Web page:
With the U.S. consumer-price index up a fifth since 2019, luxury brands do need to offset higher wage and materials costs. But the inflation-beating increases are also a way to manage the challenge presented by their own success: how to maintain an aura of exclusivity at the same time as strong sales.

Luxury brands have grown enormously in recent years, helped by the Covid-19 lockdowns, when consumers had fewer outlets for spending. LVMH ’s fashion and leather goods division alone has almost doubled in size since 2019, with €42.2 billion in sales last year, equivalent to $45.8 billion at current exchange rates. Gucci, Chanel and Hermès all make more than $10 billion in sales a year. One way to avoid overexposure is to sell fewer items at much higher prices.

Many aspirational shoppers can no longer afford the handbags, but luxury brands can’t risk alienating them altogether. This may explain why labels such as Hermès and Prada have launched makeup lines and Gucci’s owner Kering is pushing deeper into eyewear. These cheaper categories can be a kind of consolation prize. They can also be sold in the tens of millions without saturating the market.

“Cosmetics are invisible—unless you catch someone applying lipstick and see the logo, you can’t tell the brand,” says Luca Solca, luxury analyst at Bernstein.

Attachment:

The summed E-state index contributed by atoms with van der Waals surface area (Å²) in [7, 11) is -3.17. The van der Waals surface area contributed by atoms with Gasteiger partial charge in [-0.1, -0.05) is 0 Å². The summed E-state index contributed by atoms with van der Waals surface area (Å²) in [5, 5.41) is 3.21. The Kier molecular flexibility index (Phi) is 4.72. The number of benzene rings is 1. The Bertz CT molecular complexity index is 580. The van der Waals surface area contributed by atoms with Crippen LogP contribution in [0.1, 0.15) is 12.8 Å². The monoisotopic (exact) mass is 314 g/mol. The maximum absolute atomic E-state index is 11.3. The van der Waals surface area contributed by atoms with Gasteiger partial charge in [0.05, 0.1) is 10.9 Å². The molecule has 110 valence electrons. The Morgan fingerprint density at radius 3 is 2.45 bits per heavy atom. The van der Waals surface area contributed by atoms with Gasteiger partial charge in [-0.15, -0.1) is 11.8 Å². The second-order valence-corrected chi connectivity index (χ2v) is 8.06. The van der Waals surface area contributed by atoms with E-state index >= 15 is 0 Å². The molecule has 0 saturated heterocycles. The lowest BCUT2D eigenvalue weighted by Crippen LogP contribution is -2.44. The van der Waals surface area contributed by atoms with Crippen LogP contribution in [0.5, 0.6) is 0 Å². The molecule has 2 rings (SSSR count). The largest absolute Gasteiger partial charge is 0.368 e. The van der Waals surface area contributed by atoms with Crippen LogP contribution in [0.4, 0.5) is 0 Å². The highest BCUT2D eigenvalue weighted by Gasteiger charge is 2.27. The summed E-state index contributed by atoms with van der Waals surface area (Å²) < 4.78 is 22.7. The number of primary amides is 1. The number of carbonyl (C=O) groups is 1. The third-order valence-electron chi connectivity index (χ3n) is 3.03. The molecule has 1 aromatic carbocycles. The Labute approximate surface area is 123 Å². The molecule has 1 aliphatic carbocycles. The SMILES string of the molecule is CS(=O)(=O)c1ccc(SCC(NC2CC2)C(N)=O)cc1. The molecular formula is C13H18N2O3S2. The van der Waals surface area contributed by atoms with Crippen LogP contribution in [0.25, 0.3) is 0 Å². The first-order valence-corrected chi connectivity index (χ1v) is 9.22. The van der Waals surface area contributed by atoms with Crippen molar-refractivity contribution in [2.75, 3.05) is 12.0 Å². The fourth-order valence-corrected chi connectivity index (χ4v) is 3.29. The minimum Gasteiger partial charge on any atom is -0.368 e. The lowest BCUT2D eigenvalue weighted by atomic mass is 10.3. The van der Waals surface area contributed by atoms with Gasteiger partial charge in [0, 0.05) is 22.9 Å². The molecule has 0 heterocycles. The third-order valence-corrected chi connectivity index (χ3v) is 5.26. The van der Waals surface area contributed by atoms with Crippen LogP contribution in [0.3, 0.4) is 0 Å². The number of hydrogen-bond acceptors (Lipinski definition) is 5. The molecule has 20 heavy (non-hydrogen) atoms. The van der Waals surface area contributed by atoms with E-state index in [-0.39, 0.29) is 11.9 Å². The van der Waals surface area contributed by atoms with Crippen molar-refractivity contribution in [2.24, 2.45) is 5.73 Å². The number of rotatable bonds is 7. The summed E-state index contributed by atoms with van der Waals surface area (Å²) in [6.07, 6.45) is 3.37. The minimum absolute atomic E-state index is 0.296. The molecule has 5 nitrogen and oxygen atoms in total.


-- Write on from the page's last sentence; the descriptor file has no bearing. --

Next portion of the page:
Most of the luxury industry’s growth in 2024 will come from price increases. Sales are expected to rise by 7% this year, according to Bernstein estimates, even as brands only sell 1% to 2% more stuff.

Limiting volume growth this way only works if a brand is so popular that shoppers won’t balk at climbing prices and defect to another label. Some companies may have pushed prices beyond what consumers think they are worth. Sales of Prada’s handbags rose a meagre 1% in its last quarter and the group’s cheaper sister label Miu Miu is growing faster.

Ramping up prices can invite unflattering comparisons. At more than $2,000, Burberry ’s small Lola bag is around 40% more expensive today than it was a few years ago. Luxury shoppers may decide that tried and tested styles such as Louis Vuitton’s Neverfull bag, which is now a little cheaper than the Burberry bag, are a better buy—especially as Louis Vuitton bags hold their value better in the resale market.

Aggressive price increases can also drive shoppers to secondhand websites. If a barely used Prada Galleria bag in excellent condition can be picked up for $1,500 on luxury resale website The Real Real, it is less appealing to pay three times that amount for the bag brand new.

The strategy won’t help everyone, but for the best luxury brands, stretching the price spectrum can keep the risks of growth in check.